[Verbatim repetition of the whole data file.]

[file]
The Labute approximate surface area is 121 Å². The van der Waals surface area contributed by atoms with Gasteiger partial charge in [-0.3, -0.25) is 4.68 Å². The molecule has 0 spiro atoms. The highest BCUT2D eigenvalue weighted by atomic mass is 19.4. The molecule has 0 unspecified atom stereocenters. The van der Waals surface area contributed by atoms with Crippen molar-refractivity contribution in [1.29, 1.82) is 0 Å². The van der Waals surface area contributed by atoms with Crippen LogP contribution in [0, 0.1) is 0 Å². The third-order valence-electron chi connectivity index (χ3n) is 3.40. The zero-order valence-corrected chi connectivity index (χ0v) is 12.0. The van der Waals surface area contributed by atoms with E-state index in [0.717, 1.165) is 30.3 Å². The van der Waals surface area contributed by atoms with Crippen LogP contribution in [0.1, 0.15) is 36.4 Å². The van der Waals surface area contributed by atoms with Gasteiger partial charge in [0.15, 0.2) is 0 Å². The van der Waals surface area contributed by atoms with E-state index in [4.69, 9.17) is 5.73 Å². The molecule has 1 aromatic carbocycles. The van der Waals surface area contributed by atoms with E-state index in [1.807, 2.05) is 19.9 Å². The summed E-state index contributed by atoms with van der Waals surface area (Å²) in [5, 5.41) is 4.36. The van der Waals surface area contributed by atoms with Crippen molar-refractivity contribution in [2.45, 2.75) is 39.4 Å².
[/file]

The Labute approximate surface area is 121 Å². The van der Waals surface area contributed by atoms with Gasteiger partial charge in [-0.3, -0.25) is 4.68 Å². The molecule has 0 spiro atoms. The highest BCUT2D eigenvalue weighted by atomic mass is 19.4. The molecule has 0 unspecified atom stereocenters. The van der Waals surface area contributed by atoms with Crippen molar-refractivity contribution in [1.29, 1.82) is 0 Å². The van der Waals surface area contributed by atoms with Crippen LogP contribution in [0, 0.1) is 0 Å². The third-order valence-electron chi connectivity index (χ3n) is 3.40. The zero-order valence-corrected chi connectivity index (χ0v) is 12.0. The van der Waals surface area contributed by atoms with E-state index in [0.717, 1.165) is 30.3 Å². The van der Waals surface area contributed by atoms with Crippen LogP contribution in [0.1, 0.15) is 36.4 Å². The van der Waals surface area contributed by atoms with Gasteiger partial charge in [0.15, 0.2) is 0 Å². The van der Waals surface area contributed by atoms with E-state index in [4.69, 9.17) is 5.73 Å². The molecule has 1 aromatic carbocycles. The van der Waals surface area contributed by atoms with E-state index in [1.807, 2.05) is 19.9 Å². The summed E-state index contributed by atoms with van der Waals surface area (Å²) in [5, 5.41) is 4.36. The van der Waals surface area contributed by atoms with Crippen molar-refractivity contribution in [2.45, 2.75) is 39.4 Å².